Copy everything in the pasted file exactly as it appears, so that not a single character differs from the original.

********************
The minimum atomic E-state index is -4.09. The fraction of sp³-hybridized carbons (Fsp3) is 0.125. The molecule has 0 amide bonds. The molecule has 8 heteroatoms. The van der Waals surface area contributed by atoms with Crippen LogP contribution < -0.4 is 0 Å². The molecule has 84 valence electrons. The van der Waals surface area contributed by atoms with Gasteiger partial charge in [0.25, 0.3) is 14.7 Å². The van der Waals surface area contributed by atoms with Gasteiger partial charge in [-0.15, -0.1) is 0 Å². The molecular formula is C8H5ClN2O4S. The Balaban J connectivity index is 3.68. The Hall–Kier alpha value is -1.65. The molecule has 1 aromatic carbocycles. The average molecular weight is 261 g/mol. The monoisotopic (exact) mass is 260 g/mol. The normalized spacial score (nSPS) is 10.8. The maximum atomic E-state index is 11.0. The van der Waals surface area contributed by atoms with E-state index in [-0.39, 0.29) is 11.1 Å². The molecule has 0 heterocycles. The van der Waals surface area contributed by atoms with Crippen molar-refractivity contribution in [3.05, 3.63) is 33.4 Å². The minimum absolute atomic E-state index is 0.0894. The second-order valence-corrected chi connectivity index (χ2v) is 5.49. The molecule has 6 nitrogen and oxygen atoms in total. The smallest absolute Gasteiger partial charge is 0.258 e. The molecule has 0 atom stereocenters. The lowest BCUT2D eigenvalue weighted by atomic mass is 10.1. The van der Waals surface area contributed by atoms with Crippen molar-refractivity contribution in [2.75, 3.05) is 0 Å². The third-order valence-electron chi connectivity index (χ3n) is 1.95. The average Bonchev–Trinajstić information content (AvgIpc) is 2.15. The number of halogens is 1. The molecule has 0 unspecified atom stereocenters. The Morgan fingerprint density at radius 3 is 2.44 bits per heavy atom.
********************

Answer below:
The minimum atomic E-state index is -4.09. The fraction of sp³-hybridized carbons (Fsp3) is 0.125. The molecule has 0 amide bonds. The molecule has 8 heteroatoms. The van der Waals surface area contributed by atoms with Crippen LogP contribution < -0.4 is 0 Å². The molecule has 84 valence electrons. The van der Waals surface area contributed by atoms with Gasteiger partial charge in [0.25, 0.3) is 14.7 Å². The van der Waals surface area contributed by atoms with Gasteiger partial charge in [-0.15, -0.1) is 0 Å². The molecular formula is C8H5ClN2O4S. The Balaban J connectivity index is 3.68. The Hall–Kier alpha value is -1.65. The molecule has 1 aromatic carbocycles. The average molecular weight is 261 g/mol. The monoisotopic (exact) mass is 260 g/mol. The normalized spacial score (nSPS) is 10.8. The maximum atomic E-state index is 11.0. The van der Waals surface area contributed by atoms with E-state index in [-0.39, 0.29) is 11.1 Å². The molecule has 0 heterocycles. The van der Waals surface area contributed by atoms with Crippen molar-refractivity contribution in [3.05, 3.63) is 33.4 Å². The minimum absolute atomic E-state index is 0.0894. The second-order valence-corrected chi connectivity index (χ2v) is 5.49. The molecule has 6 nitrogen and oxygen atoms in total. The smallest absolute Gasteiger partial charge is 0.258 e. The molecule has 0 atom stereocenters. The lowest BCUT2D eigenvalue weighted by atomic mass is 10.1. The van der Waals surface area contributed by atoms with Crippen molar-refractivity contribution in [2.75, 3.05) is 0 Å². The third-order valence-electron chi connectivity index (χ3n) is 1.95. The average Bonchev–Trinajstić information content (AvgIpc) is 2.15. The number of halogens is 1. The molecule has 0 unspecified atom stereocenters. The Morgan fingerprint density at radius 3 is 2.44 bits per heavy atom.